When Amanda found herself a single mom with two kids to care for, she knew she needed to improve her career prospects. Fortunately she also knew where to turn.
Brittany had enrolled in a construction program at another school, but soon realized her job prospects would be limited. She went to Charter College looking for a new career path in a growing field, and she found it in dental assisting.
Sheryl headed back to school at Charter College to get the training she needed to make her more competitive.
As a single mom, Kristin got to the point where she couldn’t afford to work retail anymore. After four years of 10-cent raises, Kristin knew her job wasn’t taking her anywhere and she needed to make a change, so she enrolled at Charter College in the Medical Assistant program.
Thomas was a good student in high school, but when he graduated he didn’t have any direction, so he enlisted in the Army. After his service he was more mature, more organized, and more driven to succeed and he knew he needed a college education.
Edgar started working in restaurants when he was 15. He recognized early on that it was not a path that was going to lead to financial stability. When he found himself a single father, finding a better career became a priority. Edgar turned to Charter College in order to provide a better life for his daughter and himself.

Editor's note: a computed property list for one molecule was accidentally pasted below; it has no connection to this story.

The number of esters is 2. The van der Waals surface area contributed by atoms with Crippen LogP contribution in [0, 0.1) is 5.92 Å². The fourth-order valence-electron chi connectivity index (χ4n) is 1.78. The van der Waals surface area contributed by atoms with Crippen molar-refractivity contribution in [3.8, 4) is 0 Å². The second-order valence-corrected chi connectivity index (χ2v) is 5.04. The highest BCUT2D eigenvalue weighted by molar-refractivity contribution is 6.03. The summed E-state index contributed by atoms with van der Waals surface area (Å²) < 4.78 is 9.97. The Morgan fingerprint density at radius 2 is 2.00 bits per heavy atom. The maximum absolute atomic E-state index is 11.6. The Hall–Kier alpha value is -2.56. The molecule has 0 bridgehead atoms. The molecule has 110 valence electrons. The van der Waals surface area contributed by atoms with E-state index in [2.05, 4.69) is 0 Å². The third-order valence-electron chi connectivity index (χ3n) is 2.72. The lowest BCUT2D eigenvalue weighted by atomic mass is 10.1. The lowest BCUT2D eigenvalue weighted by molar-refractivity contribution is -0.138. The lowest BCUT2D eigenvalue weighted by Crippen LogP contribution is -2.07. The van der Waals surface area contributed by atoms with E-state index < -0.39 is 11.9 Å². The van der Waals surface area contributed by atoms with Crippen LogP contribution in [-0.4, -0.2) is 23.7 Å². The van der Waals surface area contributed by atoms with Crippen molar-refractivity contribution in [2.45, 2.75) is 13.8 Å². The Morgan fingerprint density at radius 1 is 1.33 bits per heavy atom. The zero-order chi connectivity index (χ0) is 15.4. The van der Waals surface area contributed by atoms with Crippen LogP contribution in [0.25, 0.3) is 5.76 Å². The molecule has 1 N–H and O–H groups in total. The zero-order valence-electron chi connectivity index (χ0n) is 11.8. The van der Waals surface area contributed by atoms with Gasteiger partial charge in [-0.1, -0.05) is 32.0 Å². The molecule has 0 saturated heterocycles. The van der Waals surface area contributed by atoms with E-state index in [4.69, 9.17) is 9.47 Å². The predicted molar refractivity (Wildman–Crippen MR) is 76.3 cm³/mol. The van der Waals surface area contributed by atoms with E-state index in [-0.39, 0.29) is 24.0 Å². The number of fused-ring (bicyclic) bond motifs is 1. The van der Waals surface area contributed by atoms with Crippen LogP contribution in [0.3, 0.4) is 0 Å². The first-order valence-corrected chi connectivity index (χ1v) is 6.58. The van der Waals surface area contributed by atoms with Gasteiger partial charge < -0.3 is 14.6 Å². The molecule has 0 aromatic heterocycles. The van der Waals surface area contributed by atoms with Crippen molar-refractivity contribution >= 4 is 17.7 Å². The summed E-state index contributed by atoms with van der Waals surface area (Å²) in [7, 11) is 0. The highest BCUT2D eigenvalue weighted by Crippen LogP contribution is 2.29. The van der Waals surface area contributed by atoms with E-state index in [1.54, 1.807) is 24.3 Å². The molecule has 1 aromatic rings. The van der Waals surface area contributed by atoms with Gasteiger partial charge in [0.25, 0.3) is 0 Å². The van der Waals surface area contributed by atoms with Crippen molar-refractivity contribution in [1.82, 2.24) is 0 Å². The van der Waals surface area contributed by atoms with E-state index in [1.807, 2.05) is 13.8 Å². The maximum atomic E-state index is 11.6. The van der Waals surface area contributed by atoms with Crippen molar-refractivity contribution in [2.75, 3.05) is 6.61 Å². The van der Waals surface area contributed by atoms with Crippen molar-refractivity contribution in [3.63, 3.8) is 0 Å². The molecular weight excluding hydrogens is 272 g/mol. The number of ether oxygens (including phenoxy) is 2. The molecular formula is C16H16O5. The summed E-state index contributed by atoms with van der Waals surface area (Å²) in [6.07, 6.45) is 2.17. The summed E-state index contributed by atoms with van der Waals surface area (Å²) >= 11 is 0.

Deepashni had to learn to be brave. She was a shy 20 year old living in Fiji when she learned about Charter College Bellingham on a visit to Canada. Eager to jumpstart a technology career, Deepashni moved away from her family and enrolled in the Charter College network technology program.
After high school, Natalie got a job in a coffee shop. It wasn’t long before she realized she didn’t want to be stuck doing that kind of work for that kind of pay for the rest of her life.
It took Renatta a few years to find her path. She went to culinary school, enlisted in the Army, and enrolled in community college. Nothing felt right until she found Charter College and the medical office administration program.
By her own description, Elizabeth was up to no good. At 15, she dropped out of high school and soon after left home. The day Elizabeth got shot–a case of wrong place, wrong time–she realized she had to change her life or she would have no future.